All About Goji Berries: Nutrition, Benefits and Side Effects

Goji berries are full of antioxidants that are linked to preventing disease, but there are some risks you should be aware of.
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The goji berry has climbed its way to the top of the nutritious foods list, claiming a spot as a "superfood." If you take a look at goji berries' nutrition, it's easy to understand why. Goji berries are full of iron, plus they're high in antioxidants, which are linked to disease prevention.


You can eat dried goji berries or eat them fresh — either way, they're full of nutritional benefits. But you should be careful not eat more than a serving of dried or fresh goji berries, as they can be high in carbs and sugar.

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Goji Berry Nutrition Facts

According to the USDA, a 1/4-cup serving (about 4 tablespoons) of goji berries will give you:

  • ​Calories​:​ 111
  • ​Total fat​:​ 0 g
    • ​Saturated fat​:​ 0 g
    • ​Trans fat​:​ 0 g
  • ​Cholesterol​:​ 0 mg
  • ​Sodium​:​ 138 mg
  • ​Total carbs​:​ 23 g
    • ​Dietary fiber​: 5 g
    • ​Sugar​:​ 17 g
  • ​Protein​:​ 4 g

Goji Berry Macros

  • ​Total fat​:​ A 1/4-cup serving of goji berries has 0 grams of total fat.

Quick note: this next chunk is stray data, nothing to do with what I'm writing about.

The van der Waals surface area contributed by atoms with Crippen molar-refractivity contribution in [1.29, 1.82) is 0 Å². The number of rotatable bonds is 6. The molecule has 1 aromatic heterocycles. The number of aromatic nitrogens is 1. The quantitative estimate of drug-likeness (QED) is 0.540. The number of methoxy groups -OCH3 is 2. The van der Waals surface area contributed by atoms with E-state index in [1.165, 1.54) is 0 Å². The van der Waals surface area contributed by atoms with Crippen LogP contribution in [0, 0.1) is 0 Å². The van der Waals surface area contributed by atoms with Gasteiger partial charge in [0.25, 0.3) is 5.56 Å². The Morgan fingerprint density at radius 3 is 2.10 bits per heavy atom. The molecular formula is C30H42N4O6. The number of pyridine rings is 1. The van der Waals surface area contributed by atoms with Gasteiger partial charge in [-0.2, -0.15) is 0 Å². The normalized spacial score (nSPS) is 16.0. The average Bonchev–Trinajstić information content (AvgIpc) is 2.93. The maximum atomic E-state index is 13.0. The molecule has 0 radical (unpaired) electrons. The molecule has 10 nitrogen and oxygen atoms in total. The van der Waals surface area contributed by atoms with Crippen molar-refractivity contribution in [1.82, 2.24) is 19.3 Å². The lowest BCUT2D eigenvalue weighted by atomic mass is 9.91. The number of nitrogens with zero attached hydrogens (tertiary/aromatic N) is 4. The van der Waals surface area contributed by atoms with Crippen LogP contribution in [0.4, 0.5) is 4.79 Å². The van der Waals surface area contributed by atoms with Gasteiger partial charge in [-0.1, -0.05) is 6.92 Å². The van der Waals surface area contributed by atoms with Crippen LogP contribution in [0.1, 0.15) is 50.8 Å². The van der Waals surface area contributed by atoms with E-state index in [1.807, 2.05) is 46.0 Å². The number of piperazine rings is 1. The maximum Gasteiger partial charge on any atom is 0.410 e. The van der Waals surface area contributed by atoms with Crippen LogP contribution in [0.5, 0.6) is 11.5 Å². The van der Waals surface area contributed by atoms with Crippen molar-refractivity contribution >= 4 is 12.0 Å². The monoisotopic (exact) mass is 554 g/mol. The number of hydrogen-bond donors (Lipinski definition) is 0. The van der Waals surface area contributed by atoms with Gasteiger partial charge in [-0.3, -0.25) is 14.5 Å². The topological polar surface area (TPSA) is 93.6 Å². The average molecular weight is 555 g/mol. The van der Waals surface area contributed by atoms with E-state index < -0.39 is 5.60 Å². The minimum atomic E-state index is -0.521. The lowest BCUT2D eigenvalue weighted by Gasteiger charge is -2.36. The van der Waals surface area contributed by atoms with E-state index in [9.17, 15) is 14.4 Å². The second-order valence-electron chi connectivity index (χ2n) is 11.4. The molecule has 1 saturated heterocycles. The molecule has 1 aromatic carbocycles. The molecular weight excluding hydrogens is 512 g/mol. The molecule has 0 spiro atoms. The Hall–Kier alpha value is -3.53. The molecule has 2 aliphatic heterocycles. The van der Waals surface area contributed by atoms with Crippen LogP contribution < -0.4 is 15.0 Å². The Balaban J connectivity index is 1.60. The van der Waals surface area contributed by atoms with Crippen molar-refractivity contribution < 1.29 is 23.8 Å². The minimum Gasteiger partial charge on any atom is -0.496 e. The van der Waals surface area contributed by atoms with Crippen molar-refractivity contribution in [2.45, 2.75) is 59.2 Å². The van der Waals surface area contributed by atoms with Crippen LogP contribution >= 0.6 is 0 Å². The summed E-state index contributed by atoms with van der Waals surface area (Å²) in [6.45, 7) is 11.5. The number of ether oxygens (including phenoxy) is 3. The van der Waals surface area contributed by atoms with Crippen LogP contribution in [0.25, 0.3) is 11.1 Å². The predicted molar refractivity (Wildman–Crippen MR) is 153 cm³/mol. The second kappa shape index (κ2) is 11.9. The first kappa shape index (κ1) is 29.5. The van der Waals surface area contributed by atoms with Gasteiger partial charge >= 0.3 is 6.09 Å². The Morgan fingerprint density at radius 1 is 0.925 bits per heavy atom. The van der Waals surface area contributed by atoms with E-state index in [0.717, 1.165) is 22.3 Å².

• ​Carbohydrates​:​ A 1/4-cup serving of goji berries has 23 grams of carbs, which includes 5 grams of fiber and 17 grams of naturally occurring sugars.
  • ​Protein​:​ A 1/4-cup serving of goji berries has 4 grams of protein.


Vitamins, Minerals and Other Micronutrients

  • ​​Iron​:​ 17% Daily Value (DV)
  • Potassium:​ 8% DV

A 1/4-cup serving of fresh goji berries will only supply 111 calories. Most of these calories come from carbs, with a serving of goji berries clocking in at 23 grams. Natural fruit sugar (or fructose) accounts for around 17 grams of these carbs, while fiber supplies another 5 grams.


There is something interesting about the type of carbs in goji berries, too. They're largely in the form of polysaccharides, or more specifically, Lycium barbarum polysaccharides, according to a January 2019 report in Oxidative Medicine and Cellular Longevity.

L. barbarum polysaccharides have been revered in Chinese medicine for many years, and eating foods that are high in them has been linked decrease cholesterol and triglyceride levels and a reduced risk of heart disease. They have also been linked to improved fertility and immune health.



Dried Goji Berry Nutrition

According to the USDA, a serving of dried goji berries is equal to 1/4 cup (about 4 tablespoons). That amount will give you:

  • Calories​:​ 100
  • ​Total fat​:​ 0 g
    • ​Saturated fat​:​ 0 g
    • ​Trans fat​:​ 0 g
  • ​Cholesterol​:​ 0 mg
  • ​Sodium​:​ 94.9 mg
  • ​Total carbs​:​ 21 g
    • ​Dietary fiber​: 2 g
    • ​Sugar​:​ 15 g
  • ​Protein​:​ 3 g


Benefits of Goji Berries

Goji berries may look a little strange, but there's a lot of nutrition in those little shriveled red packages. The goji berry has been used since ancient times to improve liver and kidney function, protect vision and increase longevity, according to the report in ​Oxidative Medicine and Cellular Longevity​.